Of the colonial towns to visit in the Gracias region, I opted for Erandique. Not the easiest to reach, but I hoped to make it in a one day excursion, waking up early. When I arrived at the point where buses and cars leave in the direction of San Juan, I first had an uneasy verbal fight with a guy who had told me there as no morning bus the day before, and who now, smilingly, said that it had left at 5. After almost an hour's wait, finally a pick up arrived, filling up at once and it took us fairly quickly to San Juan. There, I waited for two hours for transportation, without any car, any truck, any bus passing by. It was getting warm, there were soon almost 10 others, so any pickup would be full immediately. There were rumours that there would be a bus at 11, at 12, at 1 perhaps. But I was calculating, it would all be too late for me.
At the moment I was contemplating going back, a blonde girl cycled by. I did not hesitate and asked her about the situation. Jokingly, I said that I could have been there already if only I had had a bike, since the distance is a mere 24 kilometres. Before I knew it, she offered me her bike, and claimed she did not need it. The other waiting men looked really surprised under their hats, when I cycled off, leaving them behind to wait for what seemd an indefinite wait. It took me longer than expected, the road being all gravel and either going uphill or down. But it was a beautiful ride, through the foresty landscape of the Sierra de las Neblinas. Parking the bike under the enormous ceiba tree on the first square was a relief, and I felt I deserved to see the town now. I talked to an old lady who told me about her life, having been born in this town, and she gladly had her picture taken. I cycled the old streets, saw the second church, met a painter-poet who took me to the third church on the third square on which he lived.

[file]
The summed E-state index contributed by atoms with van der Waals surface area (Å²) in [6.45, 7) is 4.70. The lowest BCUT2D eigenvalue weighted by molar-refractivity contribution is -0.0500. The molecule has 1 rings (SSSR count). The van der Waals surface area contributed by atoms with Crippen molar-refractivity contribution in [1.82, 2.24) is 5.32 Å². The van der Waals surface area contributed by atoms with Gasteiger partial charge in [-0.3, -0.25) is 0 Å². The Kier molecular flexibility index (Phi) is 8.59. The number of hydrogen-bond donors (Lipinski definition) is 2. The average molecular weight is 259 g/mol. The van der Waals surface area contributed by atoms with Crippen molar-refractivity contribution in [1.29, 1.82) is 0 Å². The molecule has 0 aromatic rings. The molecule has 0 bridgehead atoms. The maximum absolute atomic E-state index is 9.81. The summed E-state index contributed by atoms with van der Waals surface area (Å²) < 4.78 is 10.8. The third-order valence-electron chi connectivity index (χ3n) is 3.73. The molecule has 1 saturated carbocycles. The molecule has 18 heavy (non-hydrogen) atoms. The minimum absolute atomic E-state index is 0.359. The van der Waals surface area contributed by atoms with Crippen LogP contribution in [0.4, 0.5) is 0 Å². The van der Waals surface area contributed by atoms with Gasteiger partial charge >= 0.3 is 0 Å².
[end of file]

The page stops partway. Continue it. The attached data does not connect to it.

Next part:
This square was the oldest, the original parque central of the town, built by the Spanish. He lived in one of the two oldest houses on the square, showed his paintings of which he was rightly proud. I walked around the square with the ceiba tree that was cut in two by a blistering lightning. I then went back to the first square, surprisingly a truck was waiting to depart, and thinking about my time schedule, I decided to accept their ride back to San Juan, put the bike and myself in the back of the truck, and off I was, on the long way back to San Juan and Gracias.
Personal travel impressions both in words and images from Erandique (Honduras). Clicking on the pictures enlarges them and enables you to send the picture as a free e-card or download it for personal use, for instance, on your weblog. Or click on the map above to visit more places close to Erandique.
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